GE, Best Buy and Roku: Who's weighing in on Trump's China tariffs this week

How US tariffs might hurt US consumers
How US tariffs might hurt US consumers

For many American companies, it's almost crunch time on tariffs.

As soon as next week, the Trump administration could impose tariffs on roughly 1,300 Chinese exports worth $50 billion as punishment for alleged intellectual property theft.

But before it does, the US Trade Representative has to hear from more than 100 businesses and trade groups, all of which plan to weigh in at hearings in Washington from Tuesday through Thursday on the proposed 25% duties.

The list of items that could be affected ranges from aerospace equipment to manufacturing components to medical supplies. It even includes oddities like bookbinding machines, flamethrowers and artificial teeth.

Much of Corporate America has something at stake. Here's a sampling of who is scheduled to speak.

Retailers

The National Retail Federation, one of Washington's largest trade groups, is set to testify Wednesday. The group has been a vocal opponent of the tariffs, and ran an ad arguing that they are "bad economics" on "Fox and Friends" Monday morning. It'll run on "Roseanne" and "Saturday Night Live" later this week.

The group argues that because retailers decide on vendors six to 12 months in advance, stores won't be able to cancel orders of the Chinese goods faced with duties. They'll then have to pass the higher costs on to consumers, NRF said in its written comments.

Best Buy (BBY) is also scheduled to testify Tuesday. The company said in its request to appear that it'll raise issue with tariffs on color TVs.

The tech industry

The Consumer Technology Association is supposed to testify Wednesday. The trade group, which represents 2,200 manufacturers, developers and retailers in the consumer technology industry, has warned that the tariffs will increase the cost of Chinese TVs by 23% and all TVs by 4%.

The organization specifically wants 193 products — including steel nuts, home dishwashers and cash registers — to be removed from the list, claiming such tariffs would cause "disproportionate harm" to member companies.

Related: Trump throws ZTE curveball as big week for US-China trade begins

"Some of our members, particularly innovative startups, say the proposed tariffs put them at a disadvantage relative to their competitors in other nations," the group said in written comments submitted to the USTR. "They fear that those competitors will be able to undercut them in the market by continuing to import critical components from China, now at a fraction of the cost to US businesses."

Roku, which makes TV streaming products, is scheduled to speak Tuesday. The company opposes tariffs on its smart TVs, which it says could cause sales to decline.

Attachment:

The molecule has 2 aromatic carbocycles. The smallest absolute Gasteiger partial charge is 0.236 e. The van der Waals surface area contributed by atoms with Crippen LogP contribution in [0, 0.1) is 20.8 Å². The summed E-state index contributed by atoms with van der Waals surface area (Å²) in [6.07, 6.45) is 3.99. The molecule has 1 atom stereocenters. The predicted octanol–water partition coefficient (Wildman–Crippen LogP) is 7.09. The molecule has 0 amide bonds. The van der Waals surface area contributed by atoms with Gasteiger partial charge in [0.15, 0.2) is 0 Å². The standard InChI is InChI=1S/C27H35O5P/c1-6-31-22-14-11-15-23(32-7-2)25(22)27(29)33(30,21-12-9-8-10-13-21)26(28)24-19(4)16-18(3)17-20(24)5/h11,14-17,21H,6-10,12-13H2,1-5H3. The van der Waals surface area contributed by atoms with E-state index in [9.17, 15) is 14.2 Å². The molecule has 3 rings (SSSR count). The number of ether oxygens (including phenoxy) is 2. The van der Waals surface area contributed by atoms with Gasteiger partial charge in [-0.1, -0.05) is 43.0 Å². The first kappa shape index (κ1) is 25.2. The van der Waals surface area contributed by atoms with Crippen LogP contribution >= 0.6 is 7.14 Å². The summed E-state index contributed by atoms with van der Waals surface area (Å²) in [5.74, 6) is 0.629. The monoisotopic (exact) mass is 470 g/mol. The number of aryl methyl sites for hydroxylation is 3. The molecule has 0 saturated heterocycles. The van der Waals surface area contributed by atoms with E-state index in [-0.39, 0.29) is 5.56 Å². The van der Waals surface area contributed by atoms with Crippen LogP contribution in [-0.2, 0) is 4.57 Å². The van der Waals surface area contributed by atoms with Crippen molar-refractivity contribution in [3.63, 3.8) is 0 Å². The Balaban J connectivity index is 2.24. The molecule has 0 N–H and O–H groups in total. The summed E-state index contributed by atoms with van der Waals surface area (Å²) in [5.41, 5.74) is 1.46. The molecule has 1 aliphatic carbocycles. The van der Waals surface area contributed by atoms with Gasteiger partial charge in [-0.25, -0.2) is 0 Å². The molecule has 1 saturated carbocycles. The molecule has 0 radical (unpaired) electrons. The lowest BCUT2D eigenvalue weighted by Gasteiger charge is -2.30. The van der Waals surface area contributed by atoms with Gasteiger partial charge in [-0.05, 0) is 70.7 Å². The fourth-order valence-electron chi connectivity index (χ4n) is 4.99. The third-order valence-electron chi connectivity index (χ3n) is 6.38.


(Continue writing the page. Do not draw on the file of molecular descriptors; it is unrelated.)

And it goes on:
The industrial sector

US Steel is scheduled to talk Tuesday. The company said in its request to appear that it wants the US government to apply more tariffs, specifically on the full range of tin- and chromium-coated steel sheet products.

Right now, only some of these products are covered by the proposed tariffs, creating a gap, the company said.

General Electric (GE) has been tapped to testify Wednesday. The company's head of government affairs and policy is expected to say that the company does not support tariffs, but if the US goes ahead with them, it should avoid taxing certain items, such as manufacturing components that cannot be easily replaced.

GE plans to note that 1,000 of the roughly 1,300 exports under consideration for tariffs would impact the company in some way. However, it's only asking the government to remove nearly three dozen products from its list.

Other companies

InSinkErator, which makes garbage disposals, is scheduled to testify Tuesday. The company wants USTR to add kitchen waste disposers to the list of items subject to the tariffs.

Chinese production of garbage disposals "is driven in part by systemic patent, copyright, and trademark infringement," the exact the type of behavior that the tariffs are designed to address, InSinkErator said in the comments it submitted to the USTR.

Related: Companies make last-ditch appeal to Trump: Tariffs are a bad idea

Vista Outdoor is scheduled to appear Wednesday. The outdoor sports company, a big player in guns and ammo, said in written comments that it doesn't think that items like riflescopes, oven liners and portable shower water heaters should be included on the final USTR list.

"Vista will discuss how the imposition of an additional 25% tariff will raise consumer prices, decrease consumer choice, damage US companies and, ironically, could even result in increased imports of some downstream Chinese products," the company said in its request to appear.

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